Indoor aerials jargon buster
Digital aerials seem like simple products, but they come in a variety of designs and with a number of different features.
Which one you choose, and how likely it is to help you get the very best reception, will depend on a number of factors. Make sure you're familiar with all the key terms before you buy with our jargon buster.
These built-in filters can block picture interference from next-gen, 4G mobile signals.
The aerial's amplifier can be powered by plugging it in to a set-top box or compatible television aerial socket.
Most aerial signal boosters are powered by the mains but some models can run on a 12v adaptor, making them ideal for use on a boat or caravan.
Even with Best Buy indoor aerials, you aren’t guaranteed a good picture. Amplifiers, or signal boosters, can marginally increase the likelihood of picking up weak signals, but the internal amplifier of the TV will usually do a better job and boosters on inferior indoor aerials can cause picture interference.
For the best reception the aerial may be some distance from your TV, so if you don't want to buy extension cables, it's important to have long enough power and aerial leads.
Flat panel aerials
Flat panel aerials can sometimes be mounted on walls or easily hidden away. Some even come in the guise of picture frames. Flat panels are often loops and antennas folded into a panel. Hence, horizontal or vertical angling shouldn't be a worry. However, some models work according to different principles and do require angling. Simply turning to a 90° angle usually does the trick.
This lets you adjust the power of the signal booster. Lots of indoor aerials boast this feature but our experts consider it superfluous.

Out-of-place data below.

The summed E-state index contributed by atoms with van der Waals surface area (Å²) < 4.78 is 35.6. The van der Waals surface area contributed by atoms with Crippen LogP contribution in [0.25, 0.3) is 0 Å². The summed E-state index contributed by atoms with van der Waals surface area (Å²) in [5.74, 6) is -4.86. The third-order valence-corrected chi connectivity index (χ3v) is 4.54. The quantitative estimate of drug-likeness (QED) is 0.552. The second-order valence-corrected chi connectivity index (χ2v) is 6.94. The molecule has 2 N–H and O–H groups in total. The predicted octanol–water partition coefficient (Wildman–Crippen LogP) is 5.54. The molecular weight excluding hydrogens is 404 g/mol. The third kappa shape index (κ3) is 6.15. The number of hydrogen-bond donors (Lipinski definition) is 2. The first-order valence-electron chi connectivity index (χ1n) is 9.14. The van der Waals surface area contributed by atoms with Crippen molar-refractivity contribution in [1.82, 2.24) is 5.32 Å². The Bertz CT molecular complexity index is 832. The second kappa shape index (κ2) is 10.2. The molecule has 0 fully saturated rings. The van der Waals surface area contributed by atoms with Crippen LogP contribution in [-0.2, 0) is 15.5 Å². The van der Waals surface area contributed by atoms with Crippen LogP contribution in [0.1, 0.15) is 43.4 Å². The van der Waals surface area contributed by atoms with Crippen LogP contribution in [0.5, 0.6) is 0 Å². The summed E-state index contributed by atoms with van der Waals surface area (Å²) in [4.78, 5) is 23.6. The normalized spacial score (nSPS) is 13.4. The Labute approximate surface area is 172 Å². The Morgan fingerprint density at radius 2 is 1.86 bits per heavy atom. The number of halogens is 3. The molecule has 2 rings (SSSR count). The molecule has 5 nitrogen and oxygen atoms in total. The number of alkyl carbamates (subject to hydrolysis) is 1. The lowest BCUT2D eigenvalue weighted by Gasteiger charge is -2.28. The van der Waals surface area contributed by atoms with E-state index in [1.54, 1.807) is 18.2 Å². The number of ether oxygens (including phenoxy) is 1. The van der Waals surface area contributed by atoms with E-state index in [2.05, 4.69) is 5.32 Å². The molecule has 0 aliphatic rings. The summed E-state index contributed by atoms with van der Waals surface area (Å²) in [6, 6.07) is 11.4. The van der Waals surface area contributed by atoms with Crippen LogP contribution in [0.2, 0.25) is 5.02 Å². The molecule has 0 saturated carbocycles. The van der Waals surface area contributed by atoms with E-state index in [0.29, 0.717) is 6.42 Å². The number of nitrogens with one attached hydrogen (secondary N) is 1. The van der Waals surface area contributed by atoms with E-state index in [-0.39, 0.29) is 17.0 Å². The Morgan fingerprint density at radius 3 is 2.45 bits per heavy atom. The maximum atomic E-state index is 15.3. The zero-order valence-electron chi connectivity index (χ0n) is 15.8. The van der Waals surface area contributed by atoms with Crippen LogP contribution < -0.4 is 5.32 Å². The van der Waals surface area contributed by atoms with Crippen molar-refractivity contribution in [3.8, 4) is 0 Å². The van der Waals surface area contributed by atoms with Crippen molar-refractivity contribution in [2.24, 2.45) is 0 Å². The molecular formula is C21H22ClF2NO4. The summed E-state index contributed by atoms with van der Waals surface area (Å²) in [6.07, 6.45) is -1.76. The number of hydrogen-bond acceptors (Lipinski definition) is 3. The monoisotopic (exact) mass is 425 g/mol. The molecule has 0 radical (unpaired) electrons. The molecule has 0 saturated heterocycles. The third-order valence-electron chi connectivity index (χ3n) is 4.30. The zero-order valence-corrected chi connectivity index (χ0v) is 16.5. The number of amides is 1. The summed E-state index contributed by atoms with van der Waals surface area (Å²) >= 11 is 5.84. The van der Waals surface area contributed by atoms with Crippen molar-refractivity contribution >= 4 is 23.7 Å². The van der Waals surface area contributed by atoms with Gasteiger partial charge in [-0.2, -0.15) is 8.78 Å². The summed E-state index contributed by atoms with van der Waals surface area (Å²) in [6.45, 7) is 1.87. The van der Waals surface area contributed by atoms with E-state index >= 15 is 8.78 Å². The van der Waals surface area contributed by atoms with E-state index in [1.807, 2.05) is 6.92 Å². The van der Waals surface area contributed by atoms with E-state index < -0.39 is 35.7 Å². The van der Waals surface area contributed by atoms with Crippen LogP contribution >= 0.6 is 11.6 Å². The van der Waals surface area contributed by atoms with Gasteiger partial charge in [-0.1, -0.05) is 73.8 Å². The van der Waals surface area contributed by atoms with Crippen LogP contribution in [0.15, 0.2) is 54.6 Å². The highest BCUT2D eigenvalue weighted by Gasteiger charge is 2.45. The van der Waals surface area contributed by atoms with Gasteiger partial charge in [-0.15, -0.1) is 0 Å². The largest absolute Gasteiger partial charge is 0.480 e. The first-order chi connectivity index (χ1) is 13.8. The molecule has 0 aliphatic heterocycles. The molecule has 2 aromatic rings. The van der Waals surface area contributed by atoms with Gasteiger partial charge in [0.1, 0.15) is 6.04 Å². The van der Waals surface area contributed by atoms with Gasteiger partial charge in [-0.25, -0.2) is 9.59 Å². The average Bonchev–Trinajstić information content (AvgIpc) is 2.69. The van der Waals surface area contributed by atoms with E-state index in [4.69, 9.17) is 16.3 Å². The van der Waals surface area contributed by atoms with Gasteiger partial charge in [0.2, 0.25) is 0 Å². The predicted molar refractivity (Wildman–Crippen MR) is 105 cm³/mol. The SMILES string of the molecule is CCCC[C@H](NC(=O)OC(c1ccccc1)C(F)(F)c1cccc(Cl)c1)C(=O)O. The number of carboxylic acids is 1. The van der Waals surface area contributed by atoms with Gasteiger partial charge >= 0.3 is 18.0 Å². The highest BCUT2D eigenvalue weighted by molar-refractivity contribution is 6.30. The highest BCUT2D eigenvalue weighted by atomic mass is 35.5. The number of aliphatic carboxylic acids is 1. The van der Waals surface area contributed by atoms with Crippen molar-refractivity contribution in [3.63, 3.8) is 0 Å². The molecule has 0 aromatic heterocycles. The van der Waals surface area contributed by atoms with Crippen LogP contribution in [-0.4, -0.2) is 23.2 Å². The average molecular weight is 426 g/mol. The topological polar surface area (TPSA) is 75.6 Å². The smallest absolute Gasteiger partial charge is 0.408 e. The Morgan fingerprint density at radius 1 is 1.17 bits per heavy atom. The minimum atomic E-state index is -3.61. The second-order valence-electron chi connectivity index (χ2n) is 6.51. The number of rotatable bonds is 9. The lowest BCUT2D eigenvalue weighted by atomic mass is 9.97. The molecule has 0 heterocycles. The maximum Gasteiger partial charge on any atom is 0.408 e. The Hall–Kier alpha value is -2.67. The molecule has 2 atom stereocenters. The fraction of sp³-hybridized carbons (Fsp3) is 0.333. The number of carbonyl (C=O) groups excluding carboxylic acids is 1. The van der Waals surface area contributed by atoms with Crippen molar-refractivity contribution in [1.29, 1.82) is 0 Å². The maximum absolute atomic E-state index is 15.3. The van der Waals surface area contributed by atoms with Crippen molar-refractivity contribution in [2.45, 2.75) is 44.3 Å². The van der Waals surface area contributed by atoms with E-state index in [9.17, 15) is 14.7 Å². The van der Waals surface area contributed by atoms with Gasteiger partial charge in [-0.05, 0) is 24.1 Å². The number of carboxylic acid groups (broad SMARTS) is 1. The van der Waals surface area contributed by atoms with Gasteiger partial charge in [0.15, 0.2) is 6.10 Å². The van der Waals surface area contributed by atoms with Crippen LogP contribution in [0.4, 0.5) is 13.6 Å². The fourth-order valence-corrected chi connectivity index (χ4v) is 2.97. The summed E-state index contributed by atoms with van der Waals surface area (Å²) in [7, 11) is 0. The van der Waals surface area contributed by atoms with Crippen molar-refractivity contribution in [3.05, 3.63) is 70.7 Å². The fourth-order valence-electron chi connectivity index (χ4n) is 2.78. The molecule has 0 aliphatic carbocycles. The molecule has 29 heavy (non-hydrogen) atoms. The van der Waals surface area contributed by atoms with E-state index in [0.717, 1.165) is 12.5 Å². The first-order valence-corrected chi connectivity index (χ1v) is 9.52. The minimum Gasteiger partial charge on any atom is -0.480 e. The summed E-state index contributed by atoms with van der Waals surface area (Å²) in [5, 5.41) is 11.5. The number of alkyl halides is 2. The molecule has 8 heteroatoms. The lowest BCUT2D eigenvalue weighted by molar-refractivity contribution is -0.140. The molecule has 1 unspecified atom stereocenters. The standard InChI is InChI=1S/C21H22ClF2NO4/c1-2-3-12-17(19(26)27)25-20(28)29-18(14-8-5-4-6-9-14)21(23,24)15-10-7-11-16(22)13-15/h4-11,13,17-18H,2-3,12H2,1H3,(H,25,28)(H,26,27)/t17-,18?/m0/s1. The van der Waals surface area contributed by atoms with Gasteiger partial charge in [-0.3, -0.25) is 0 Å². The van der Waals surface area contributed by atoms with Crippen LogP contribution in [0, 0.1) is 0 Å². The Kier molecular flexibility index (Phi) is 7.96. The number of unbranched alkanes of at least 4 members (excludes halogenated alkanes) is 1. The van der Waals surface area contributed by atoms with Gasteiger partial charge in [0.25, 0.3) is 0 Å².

These models look the most like typical roof-top aerials. They usually have a perspex fan and the aerial elements are etched onto the panel. The design of log periodics means they can usually be adjusted vertically or horizontally with ease.
Usually consisting of a circular loop, this design does not require any specific horizontal or vertical angling and so will work with both types of transmitter. We find that loops generally have good sensitivity, but don't always get every available channel.
Monopole or 'rod' aerials
These look a bit like car antennas. They can be omnidirectional, but you'll also find ones that shift from horizontal to vertical polarisation.
Digital TV and radio stations are grouped in bundles called multiplexes that are transmitted at different frequencies across the TV band. There are six multiplexes altogether. Poor reception in one part of the TV band could mean you can’t receive a multiplex and therefore you will miss out on all the channels it carries.
These indoor models don't need to be polarised to vertical or horizontal alignment to match your local transmitter.
These flat panel aerials can sometimes be mounted on walls or hidden away - some even double up as picture frames. They're often loops and antennas folded into a panel, and are usually omnidirectional, so you don't need to worry about horizontal or vertical angling.
Indoor aerials come in a variety of weird shapes and sizes. Whatever the design it’s important for aerials to be angled horizontally or vertically to match your local TV transmitter.
We generally find that positioning the aerial near a window at about head height gives the best results. Most transmitters are horizontally polarised.